Oracle8i Java Developer's Guide
Release 3 (8.1.7)

Part Number A83728-01


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Threading in JServer

The Aurora JVM implements a non-preemptive threading model. With this model, the JVM runs all Java threads on a single operating system thread. It schedules them in a round-robin fashion and switches between them only when they block. Blocking occurs when you, for example, invoke the Thread.yield() method or wait on a network socket by invoking

Advantages of JServer's Threading Model   Disadvantages  
  • simple to program

  • efficient to implement in the Java virtual machine, because a thread switch does not require any system calls

  • safer, because the JVM can detect a deadlock that would hang a preemptive JVM and can then raise a runtime exception

  • does not exhibit any concurrency

  • lack of portability

  • performance considerations, because of the system calls required for locking when blocking the thread

  • memory scalability, because efficient multi-threaded memory allocation requires a larger pool of memory


Oracle chose this model because any Java application written on a single-processor system works identical to one written on a multi-processor system. Also, the lack of concurrency among Java threads is not an issue because Aurora is embedded in the database, which provides a higher degree of concurrency than any conventional JVM.

There is no need to use threads within the application logic because the Oracle server preemptively schedules the session JVMs. If you must support hundreds or thousands of simultaneous transactions, start each one in its own JVM. This is exactly what happens when you create a session on the JServer. The normal transactional capabilities of the Oracle database server accomplish coordination and data transfer between the Java virtual machines. This is not a scalability issue, because in contrast to the 6 to 8 MB memory footprint of the typical Java virtual machine, the Oracle server can create thousands of Java virtual machines, with each one taking less than 40 KB.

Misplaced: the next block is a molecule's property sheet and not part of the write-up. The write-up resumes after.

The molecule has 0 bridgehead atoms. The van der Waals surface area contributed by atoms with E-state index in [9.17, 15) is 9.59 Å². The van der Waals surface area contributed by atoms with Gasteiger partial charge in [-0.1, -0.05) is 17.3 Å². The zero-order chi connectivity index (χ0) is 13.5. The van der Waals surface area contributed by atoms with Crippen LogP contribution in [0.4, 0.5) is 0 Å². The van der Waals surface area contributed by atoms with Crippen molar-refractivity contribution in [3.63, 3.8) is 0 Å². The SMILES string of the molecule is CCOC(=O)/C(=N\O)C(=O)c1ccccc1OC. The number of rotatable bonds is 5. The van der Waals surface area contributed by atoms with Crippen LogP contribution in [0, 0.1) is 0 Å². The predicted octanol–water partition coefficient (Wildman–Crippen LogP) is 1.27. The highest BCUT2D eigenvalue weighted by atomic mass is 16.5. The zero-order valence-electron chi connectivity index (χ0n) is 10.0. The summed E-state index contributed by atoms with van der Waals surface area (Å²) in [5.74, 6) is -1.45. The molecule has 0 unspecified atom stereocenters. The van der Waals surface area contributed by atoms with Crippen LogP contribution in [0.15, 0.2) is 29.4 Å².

Threading is managed within Aurora by servicing a single thread until it completes or blocks. If the thread blocks, by yielding or waiting on a network socket, the JVM will service another thread. However, if the thread never blocks, it is serviced until completed.

The Aurora JVM has added the following features for better performance and thread management:

Thread Lifecycle

In the single-threaded execution case, the call ends when one of the following events occurs:

  1. The thread returns to its caller.

  2. An exception is thrown and is not caught in Java code.

  3. The System.exit(), oracle.aurora.vm.OracleRuntime.exitCall(), or oracle.aurora.mts.session.Session.THIS_SESSION().endSession() method is invoked.

If the initial thread creates and starts other Java threads, the rules about when a call ends are slightly more complicated. In this case, the call ends in one of the following two ways:

  1. The main thread returns to its caller, or an exception is thrown and not caught in this thread, and all other non-daemon threads complete execution. Non-daemon threads complete either by returning from their initial method or because an exception is thrown and not caught in the thread.

  2. Any thread invokes the System.exit(), oracle.aurora.vm.OracleRuntime.exitCall(), or oracle.aurora.mts.session.Session.THIS_SESSION().endSession() method.

When a call ends because of a return and/or uncaught exceptions, Aurora throws a ThreadDeathException in all daemon threads. The ThreadDeathException essentially forces threads to stop execution.

When a call ends because of a call to System.exit(), oracle.aurora.vm.OracleRuntime.exitCall(), or oracle.aurora.vm.oracleRuntime.exitSession(), Aurora ends the call abruptly and terminates all threads, but does not throw ThreadDeathException.

During the execution of a single call, a Java program can recursively cause more Java code to be executed. For example, your program can issue a SQL query using JDBC or SQLJ that in turn causes a trigger written in Java to be invoked. All the preceding remarks regarding call lifetime apply to the top-most call to Java code, not to the recursive call. For example, a call to System.exit() from within a recursive call will exit the entire top-most call to Java, not just the recursive call.

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